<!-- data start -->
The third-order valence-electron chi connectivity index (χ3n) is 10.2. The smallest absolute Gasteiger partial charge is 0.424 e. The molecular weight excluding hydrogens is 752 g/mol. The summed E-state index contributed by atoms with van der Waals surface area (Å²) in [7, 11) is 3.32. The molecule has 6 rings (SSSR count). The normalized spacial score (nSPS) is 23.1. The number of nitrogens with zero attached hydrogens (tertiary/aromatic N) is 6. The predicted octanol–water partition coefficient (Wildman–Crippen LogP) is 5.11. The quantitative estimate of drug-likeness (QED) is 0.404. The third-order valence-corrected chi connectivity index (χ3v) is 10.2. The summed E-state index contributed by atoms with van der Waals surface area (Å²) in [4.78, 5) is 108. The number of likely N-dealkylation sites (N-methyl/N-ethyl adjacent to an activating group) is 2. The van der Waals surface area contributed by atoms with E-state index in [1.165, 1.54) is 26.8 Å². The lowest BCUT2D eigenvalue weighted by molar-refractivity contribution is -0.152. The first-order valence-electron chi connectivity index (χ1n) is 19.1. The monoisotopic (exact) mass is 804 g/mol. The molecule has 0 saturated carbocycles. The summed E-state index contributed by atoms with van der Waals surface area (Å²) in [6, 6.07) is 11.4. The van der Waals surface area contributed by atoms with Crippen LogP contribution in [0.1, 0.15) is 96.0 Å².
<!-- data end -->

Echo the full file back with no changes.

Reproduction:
The third-order valence-electron chi connectivity index (χ3n) is 10.2. The smallest absolute Gasteiger partial charge is 0.424 e. The molecular weight excluding hydrogens is 752 g/mol. The summed E-state index contributed by atoms with van der Waals surface area (Å²) in [7, 11) is 3.32. The molecule has 6 rings (SSSR count). The normalized spacial score (nSPS) is 23.1. The number of nitrogens with zero attached hydrogens (tertiary/aromatic N) is 6. The predicted octanol–water partition coefficient (Wildman–Crippen LogP) is 5.11. The quantitative estimate of drug-likeness (QED) is 0.404. The third-order valence-corrected chi connectivity index (χ3v) is 10.2. The summed E-state index contributed by atoms with van der Waals surface area (Å²) in [4.78, 5) is 108. The number of likely N-dealkylation sites (N-methyl/N-ethyl adjacent to an activating group) is 2. The van der Waals surface area contributed by atoms with E-state index in [1.165, 1.54) is 26.8 Å². The lowest BCUT2D eigenvalue weighted by molar-refractivity contribution is -0.152. The first-order valence-electron chi connectivity index (χ1n) is 19.1. The monoisotopic (exact) mass is 804 g/mol. The molecule has 0 saturated carbocycles. The summed E-state index contributed by atoms with van der Waals surface area (Å²) in [6, 6.07) is 11.4. The van der Waals surface area contributed by atoms with Crippen LogP contribution in [0.1, 0.15) is 96.0 Å².